Have you thought about raising capital for your business, but the process seems daunting? Your instinct is to secure a bank loan, but this may not be an option for you because banks want loans secured by a personal asset. You will need to seek capital from other people or companies. There is a process that every scalable business goes through to raise money, which I will explain here for you. Typically at the beginning of your business journey, a lot, if not most of the funding is coming from you or your loved ones. This initial funding allows you to get the business off the ground, create some marketing materials, and secure sales to show investors. After the Friends and Family Round, which is self-funding and small investments from friends, family, mentors, and a proven track record, you are ready to start a seed round.
A seed round refers to the initial round in which a few investors, typically angel investors, believe in your company and see growth potential. They will invest between $50,000 to $2 million as a way of "seeding" you with the money needed to take the business to the next level or get the company off the ground. Angel investors are investing in the concept of what the company can become. The money invested in seed rounds typically goes to foundational costs such as market research, hiring essential team members, and product development. In return for their investment, investors receive a convertible note or equity in the company. This investment is typically a riskier investment for investors, so they expect a much higher return in the long run.
What is an angel investor?
An angel investor is a high net worth individual that provides personal financial backing for your idea – they might make a one-time investment into the business or become a regular backer that stays with the company as it grows. Many angel investors provide financial support and act as a mentor for your growth and development. This type of investment that comes with support and connections is referred to as Smart Money.
In the early stages of your business post-development, you might look into a Series A funding round. At this stage, you are looking for a group of angel investors to give you anywhere from 2 to 10 million dollars to further your business past the development stage. Series A rounds are typically used to grow production, secure marketing, inventory, social media strategies, and continue product development. What sets a Series A apart from Seed Round is that you now have a valuation for your business so you can distribute shares versus convertible debt. AS of recent, some venture capitalists are venturing into the series A or B rounds.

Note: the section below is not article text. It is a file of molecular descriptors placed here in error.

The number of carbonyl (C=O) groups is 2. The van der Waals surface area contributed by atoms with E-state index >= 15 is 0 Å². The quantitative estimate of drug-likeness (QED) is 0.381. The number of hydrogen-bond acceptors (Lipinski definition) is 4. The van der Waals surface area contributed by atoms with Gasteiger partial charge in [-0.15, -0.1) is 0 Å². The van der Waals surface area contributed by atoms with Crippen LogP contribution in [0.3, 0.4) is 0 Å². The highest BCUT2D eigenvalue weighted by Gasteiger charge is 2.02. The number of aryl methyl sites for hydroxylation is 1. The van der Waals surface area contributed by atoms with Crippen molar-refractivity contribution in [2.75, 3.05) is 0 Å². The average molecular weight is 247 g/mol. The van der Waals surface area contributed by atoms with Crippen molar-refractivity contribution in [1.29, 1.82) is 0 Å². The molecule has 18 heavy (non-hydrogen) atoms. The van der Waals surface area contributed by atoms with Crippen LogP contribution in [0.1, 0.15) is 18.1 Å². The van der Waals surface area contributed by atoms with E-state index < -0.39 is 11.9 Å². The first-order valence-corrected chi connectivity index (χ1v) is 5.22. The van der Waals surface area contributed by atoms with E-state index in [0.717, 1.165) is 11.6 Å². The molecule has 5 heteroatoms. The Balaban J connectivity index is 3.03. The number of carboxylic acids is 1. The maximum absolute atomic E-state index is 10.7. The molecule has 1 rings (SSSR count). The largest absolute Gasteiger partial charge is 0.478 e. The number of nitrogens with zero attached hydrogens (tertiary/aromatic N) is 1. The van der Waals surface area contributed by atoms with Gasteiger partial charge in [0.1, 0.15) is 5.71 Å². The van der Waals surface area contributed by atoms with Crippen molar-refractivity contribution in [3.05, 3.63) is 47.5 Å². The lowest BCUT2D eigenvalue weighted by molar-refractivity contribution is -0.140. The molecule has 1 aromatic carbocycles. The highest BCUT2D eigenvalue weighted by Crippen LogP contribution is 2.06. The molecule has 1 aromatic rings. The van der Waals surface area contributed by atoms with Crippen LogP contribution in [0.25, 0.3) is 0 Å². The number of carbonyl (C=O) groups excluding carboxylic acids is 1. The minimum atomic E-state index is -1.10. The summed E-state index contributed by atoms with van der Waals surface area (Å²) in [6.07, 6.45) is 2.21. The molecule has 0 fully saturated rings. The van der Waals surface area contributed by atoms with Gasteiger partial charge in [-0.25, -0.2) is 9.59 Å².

You have done the market research, you have secured initial funding, and you have sales traction to prove your company is on the right track. What is the next step you can take to raise capital and continue to grow? It might be a Series B round. In this round, your potential investors will be drawn in and secured mostly by a previous player who becomes a key anchor investor. However, this round can also include venture capital firms that specialize in investing in later business stages. With the capital asked for and raised in a Series B, your business will be able to clear the development stage and begin to focus on product expansion, marketing, and more complex systems to have long-term growth.
If your business is already running smoothly and succeeding in its niche, you might look into Series C funding to continue growing and expanding. Many companies turn to this form of raising capital to expand into different markets or even acquire other companies. Investors who participate in a Series C expect a heftier return in a quicker time frame and thus are focused on growing and scaling the business as quickly as possible to see their return. In these rounds, the investors are typically no longer singular people but mostly hedge funds, venture capitalists, banks, and private equity firms. These new investors expect to invest significant sums of money into companies that are already thriving as a means of either selling or having the company go private. Venture capitalists and institutional investors expect to have a board seat, more oversight, and MORE reporting than angel investors.
EXIT- IPO (INITIAL PUBLIC OFFERING) or SALE
All investors want to know how they will be getting their money out of the company. From beginning to end, most seasoned investors expect a seven to ten-year time frame exit. You can exit two ways. An IPO is "going public," which is the process of a private business opening up its stocks to the public, thus securing capital and funding from public investors. An IPO can be a massive step for your business and allow your private investors to realize their gains from investing in your business entirely. There is usually a lock-up period or your stick for 180 days after an IPO.
You could also sell your company to another company, thus allowing investors to cash out their investments. Sometimes, the company's sale requires the management team to stay on or receive stock instead of cash.
There is a lot to think about when raising capital for your company. It is best to hire an experienced advisor to help you through the process, but it is wise to research on your own so you are knowledgeable about the process of fundraising.